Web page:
- Greg developed a sophisticated plan governance structure for the qualified plans of a Fortune 100 publicly-traded company so as to reduce the risk of ERISA fiduciary liability for its board of directors and officers.
- Coordinating the efforts of other Benefits Group attorneys, Greg conducted a comprehensive review and analysis of the fiduciary processes and procedures used by three multiemployer benefit funds with over $7 billion in assets.
- Shortly after regulatory changes allowed it, Greg helped a publicly-traded company add an ESOP component to its traditional 401(k) plan, allowing the company to claim additional corporate income tax deductions, at the same time that plan participants were given the option of receiving cash distributions of dividends paid on company stock held in the plan.
- Greg served as lead defense counsel in the successful defense of a lawsuit challenging the denial of COBRA coverage, establishing new, employer-friendly precedent in the process. Maloney v. Ameristar Casinos, No. 4:09-cv-00673 (W.D. Mo. 3/9/2010).
- During the spring of 2010 Greg guided two clients to early, advantageous settlements of disputes involving 401(k) plan fees and subrogation matters.
- Greg currently advises a number of 401(k) plan service providers and plan sponsors in connection with 401(k) “excessive fee” issues.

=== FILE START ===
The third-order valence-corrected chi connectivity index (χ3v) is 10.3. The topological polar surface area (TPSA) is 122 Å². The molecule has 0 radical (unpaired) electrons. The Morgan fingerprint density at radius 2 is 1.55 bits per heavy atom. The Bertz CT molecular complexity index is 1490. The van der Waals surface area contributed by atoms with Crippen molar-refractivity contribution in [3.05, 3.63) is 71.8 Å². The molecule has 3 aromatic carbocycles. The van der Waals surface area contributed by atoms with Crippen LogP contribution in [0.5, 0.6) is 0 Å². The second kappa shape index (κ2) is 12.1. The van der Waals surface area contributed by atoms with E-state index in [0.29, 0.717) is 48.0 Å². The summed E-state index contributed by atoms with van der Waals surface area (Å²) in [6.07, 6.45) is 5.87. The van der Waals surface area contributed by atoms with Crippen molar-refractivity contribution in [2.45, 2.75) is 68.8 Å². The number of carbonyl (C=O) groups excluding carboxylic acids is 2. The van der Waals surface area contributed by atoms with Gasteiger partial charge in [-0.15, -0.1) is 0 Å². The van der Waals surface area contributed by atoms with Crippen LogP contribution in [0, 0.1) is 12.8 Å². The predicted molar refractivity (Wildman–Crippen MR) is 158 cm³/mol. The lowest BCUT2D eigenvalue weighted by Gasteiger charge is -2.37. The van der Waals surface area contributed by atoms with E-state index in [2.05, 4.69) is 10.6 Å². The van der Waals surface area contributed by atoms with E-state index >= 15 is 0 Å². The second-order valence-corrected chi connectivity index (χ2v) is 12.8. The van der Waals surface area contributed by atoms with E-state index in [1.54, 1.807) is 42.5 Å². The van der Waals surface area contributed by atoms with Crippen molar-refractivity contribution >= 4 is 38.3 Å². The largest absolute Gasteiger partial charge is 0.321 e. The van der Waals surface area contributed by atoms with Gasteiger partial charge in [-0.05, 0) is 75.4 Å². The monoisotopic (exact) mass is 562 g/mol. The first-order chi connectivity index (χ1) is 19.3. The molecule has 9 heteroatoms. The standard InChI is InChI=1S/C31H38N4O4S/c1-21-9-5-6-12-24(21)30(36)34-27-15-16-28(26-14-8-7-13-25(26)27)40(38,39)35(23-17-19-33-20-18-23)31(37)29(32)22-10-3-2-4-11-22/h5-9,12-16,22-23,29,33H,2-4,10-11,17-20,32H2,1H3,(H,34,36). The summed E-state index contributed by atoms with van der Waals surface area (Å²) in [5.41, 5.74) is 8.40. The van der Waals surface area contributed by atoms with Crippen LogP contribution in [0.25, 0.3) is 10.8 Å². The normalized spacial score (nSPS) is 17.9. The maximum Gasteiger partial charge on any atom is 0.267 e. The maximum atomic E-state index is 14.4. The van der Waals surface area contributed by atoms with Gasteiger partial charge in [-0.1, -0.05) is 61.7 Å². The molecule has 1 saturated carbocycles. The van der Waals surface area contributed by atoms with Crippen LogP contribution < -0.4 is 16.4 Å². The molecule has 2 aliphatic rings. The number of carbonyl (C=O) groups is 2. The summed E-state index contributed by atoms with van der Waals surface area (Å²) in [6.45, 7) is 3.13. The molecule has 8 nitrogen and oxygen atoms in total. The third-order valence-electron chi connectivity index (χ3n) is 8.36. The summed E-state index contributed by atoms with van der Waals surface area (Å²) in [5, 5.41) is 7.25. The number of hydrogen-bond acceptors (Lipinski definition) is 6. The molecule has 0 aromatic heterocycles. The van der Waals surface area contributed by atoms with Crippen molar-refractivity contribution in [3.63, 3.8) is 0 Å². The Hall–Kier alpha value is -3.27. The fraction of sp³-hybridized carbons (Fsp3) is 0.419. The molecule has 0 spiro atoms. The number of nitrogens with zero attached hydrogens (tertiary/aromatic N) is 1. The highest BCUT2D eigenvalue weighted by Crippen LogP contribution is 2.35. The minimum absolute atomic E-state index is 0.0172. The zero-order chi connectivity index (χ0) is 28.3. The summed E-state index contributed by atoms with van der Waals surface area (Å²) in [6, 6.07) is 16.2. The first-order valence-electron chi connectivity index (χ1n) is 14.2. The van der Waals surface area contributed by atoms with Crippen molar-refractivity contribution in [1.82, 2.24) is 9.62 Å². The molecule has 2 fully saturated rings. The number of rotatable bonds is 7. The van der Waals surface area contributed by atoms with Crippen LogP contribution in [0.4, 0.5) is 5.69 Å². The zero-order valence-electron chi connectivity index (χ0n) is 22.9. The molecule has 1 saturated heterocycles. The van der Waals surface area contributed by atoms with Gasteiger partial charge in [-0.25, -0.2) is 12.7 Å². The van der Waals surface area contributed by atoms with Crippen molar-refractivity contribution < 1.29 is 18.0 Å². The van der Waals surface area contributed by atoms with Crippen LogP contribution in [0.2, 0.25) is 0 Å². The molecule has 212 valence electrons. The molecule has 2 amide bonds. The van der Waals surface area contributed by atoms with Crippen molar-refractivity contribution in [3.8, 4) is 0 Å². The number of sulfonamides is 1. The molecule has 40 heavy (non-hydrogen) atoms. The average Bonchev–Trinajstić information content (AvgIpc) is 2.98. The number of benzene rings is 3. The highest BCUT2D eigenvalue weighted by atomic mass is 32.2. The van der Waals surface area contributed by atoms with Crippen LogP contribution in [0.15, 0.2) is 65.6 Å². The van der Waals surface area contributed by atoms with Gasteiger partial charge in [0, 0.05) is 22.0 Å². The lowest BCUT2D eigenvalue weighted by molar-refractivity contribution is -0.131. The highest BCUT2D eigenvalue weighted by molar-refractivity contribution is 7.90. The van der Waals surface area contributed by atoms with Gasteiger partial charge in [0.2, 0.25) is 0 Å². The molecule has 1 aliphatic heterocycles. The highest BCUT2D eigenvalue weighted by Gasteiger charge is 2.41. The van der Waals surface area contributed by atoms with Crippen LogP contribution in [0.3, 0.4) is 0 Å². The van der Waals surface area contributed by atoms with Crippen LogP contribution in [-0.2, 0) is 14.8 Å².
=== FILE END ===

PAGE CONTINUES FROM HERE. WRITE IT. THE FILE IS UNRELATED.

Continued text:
- As Chair of Spencer Fane’s ERISA Litigation Group, Greg successfully defeated a class action breach of fiduciary duty claim that was brought against a Fortune 20 client arising out of the Enron bankruptcy, convincing the Federal Court to dismiss the matter before discovery was authorized. Geiler v. Jones, 37 EBC 1018, 2006 Westlaw 407683 (D. Neb. Feb. 2, 2006).
- Greg has advised clients with 401(k) plans that hold company stock about their fiduciary risks and obligations in light of recent stock-drop litigation.
- Representing a large 401(k) plan sponsor and its administrative committee in a dispute with service providers following a plan conversion, Greg briefed, argued, and successfully defeated motions to dismiss his clients’ claims filed by the defendants on ERISA preemption grounds, ultimately resulting in a favorable settlement of the claims. Weyerhaeuser v. MFS Retirement Services, No. C03-2968P (W.D. Wash. 2004).